(Bloomberg) -- The world’s largest crane is getting ready to hoist more than 700 of the heaviest pieces of the first new nuclear plant being built in Britain in decades.
The machine, affectionately known as “Big Carl” after an executive at Belgian owner Sarens NV, is in place at Electricite de France SA’s 19.6 billion-pound ($24.1 billion) Hinkley Point C project in southwest England. It can carry as much as 5,000 tons, or the same weight as 1,600 cars, in a single lift and arrived on 280 truck loads from Belgium. It has taken about three months to build.
Nuclear power makes up about a fifth of Britain’s electricity. Most of those plants are near the end of their lives and will close in the next decade. Replacing them won’t be easy—as the scale of the project shows.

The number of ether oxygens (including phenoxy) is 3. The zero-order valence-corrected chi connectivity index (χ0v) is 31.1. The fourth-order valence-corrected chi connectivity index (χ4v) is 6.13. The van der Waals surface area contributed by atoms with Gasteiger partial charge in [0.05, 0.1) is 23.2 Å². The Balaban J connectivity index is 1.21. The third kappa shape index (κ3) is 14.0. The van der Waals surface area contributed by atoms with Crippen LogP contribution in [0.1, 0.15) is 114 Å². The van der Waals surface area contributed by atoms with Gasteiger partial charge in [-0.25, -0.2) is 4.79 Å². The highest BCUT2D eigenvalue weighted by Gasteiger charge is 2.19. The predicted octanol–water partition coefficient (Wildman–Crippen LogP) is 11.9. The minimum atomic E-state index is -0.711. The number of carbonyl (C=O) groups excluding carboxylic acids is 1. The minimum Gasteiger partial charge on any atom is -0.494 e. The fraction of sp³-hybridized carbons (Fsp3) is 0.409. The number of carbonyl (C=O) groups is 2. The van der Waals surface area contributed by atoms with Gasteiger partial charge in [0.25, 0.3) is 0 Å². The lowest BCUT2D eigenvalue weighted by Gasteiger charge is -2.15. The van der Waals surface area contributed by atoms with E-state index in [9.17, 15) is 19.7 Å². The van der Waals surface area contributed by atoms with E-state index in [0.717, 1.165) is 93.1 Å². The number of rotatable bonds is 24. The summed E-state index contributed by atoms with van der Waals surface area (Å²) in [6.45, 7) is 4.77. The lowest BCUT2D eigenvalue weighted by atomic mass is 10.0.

Earlier this year, EDF poured 9,000 cubic meters of cement, the biggest single biggest pour of concrete ever recorded in Britain. It was reinforced by 5,000 tons of steel built into a nest 4 meters high that’ll serve as the base of the first new reactor in the U.K. since 1995.
Big Carl in numbers:
Stands 250 meters tall
Powered by 12 engines
Capable of lifting 5,000 tons at a radius of 40 meters
Supported by 52 counterweights each weighing 100 tons
Runs on 96 individual wheels as it moves between 3 locations
The new Hinkley plant is the biggest engineering project in the U.K. by some distance. It will cost more than the tunnel under the English channel, use enough steel for a railway from between London to Rome and require enough concrete to build 75 sports stadiums.
The plant won’t produce any electricity for at least six years. When it does, contracts signed between EDF, its partner China General Nuclear Power Corp., and the U.K. government will result in payments of almost double of what offshore wind developers will get in the coming years.
(Fixes nationality of company owning the crane in the second paragraph.)
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